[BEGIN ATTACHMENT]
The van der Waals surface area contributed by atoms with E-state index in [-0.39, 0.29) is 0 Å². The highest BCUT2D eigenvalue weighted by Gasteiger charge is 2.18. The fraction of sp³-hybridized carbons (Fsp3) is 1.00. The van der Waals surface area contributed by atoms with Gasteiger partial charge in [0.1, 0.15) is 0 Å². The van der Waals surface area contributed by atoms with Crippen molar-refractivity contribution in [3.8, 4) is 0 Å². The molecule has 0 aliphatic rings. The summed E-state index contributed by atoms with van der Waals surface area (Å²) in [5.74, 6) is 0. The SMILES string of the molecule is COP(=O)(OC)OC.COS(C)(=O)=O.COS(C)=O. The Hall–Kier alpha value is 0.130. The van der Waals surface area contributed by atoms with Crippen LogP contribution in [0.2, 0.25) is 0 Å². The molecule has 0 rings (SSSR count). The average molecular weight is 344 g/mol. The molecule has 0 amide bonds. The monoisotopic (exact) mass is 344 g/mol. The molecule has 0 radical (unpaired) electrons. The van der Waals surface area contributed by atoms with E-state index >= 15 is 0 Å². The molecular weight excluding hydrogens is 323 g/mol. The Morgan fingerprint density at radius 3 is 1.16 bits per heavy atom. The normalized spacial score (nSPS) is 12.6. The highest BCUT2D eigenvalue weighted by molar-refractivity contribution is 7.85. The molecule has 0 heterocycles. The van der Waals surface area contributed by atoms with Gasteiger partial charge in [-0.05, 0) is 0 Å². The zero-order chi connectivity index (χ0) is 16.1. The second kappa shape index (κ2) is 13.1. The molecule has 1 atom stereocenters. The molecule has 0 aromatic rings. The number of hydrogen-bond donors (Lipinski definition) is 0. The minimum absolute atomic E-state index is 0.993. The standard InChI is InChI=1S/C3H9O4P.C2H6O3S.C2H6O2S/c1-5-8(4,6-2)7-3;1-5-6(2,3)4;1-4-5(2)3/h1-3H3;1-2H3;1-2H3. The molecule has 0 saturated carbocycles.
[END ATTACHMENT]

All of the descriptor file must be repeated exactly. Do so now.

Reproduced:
The van der Waals surface area contributed by atoms with E-state index in [-0.39, 0.29) is 0 Å². The highest BCUT2D eigenvalue weighted by Gasteiger charge is 2.18. The fraction of sp³-hybridized carbons (Fsp3) is 1.00. The van der Waals surface area contributed by atoms with Gasteiger partial charge in [0.1, 0.15) is 0 Å². The van der Waals surface area contributed by atoms with Crippen molar-refractivity contribution in [3.8, 4) is 0 Å². The molecule has 0 aliphatic rings. The summed E-state index contributed by atoms with van der Waals surface area (Å²) in [5.74, 6) is 0. The SMILES string of the molecule is COP(=O)(OC)OC.COS(C)(=O)=O.COS(C)=O. The Hall–Kier alpha value is 0.130. The van der Waals surface area contributed by atoms with Crippen LogP contribution in [0.2, 0.25) is 0 Å². The molecule has 0 rings (SSSR count). The average molecular weight is 344 g/mol. The molecule has 0 amide bonds. The monoisotopic (exact) mass is 344 g/mol. The molecule has 0 radical (unpaired) electrons. The van der Waals surface area contributed by atoms with E-state index >= 15 is 0 Å². The molecular weight excluding hydrogens is 323 g/mol. The Morgan fingerprint density at radius 3 is 1.16 bits per heavy atom. The normalized spacial score (nSPS) is 12.6. The highest BCUT2D eigenvalue weighted by molar-refractivity contribution is 7.85. The molecule has 0 heterocycles. The van der Waals surface area contributed by atoms with Gasteiger partial charge in [-0.05, 0) is 0 Å². The zero-order chi connectivity index (χ0) is 16.1. The second kappa shape index (κ2) is 13.1. The molecule has 1 atom stereocenters. The molecule has 0 aromatic rings. The number of hydrogen-bond donors (Lipinski definition) is 0. The minimum absolute atomic E-state index is 0.993. The standard InChI is InChI=1S/C3H9O4P.C2H6O3S.C2H6O2S/c1-5-8(4,6-2)7-3;1-5-6(2,3)4;1-4-5(2)3/h1-3H3;1-2H3;1-2H3. The molecule has 0 saturated carbocycles.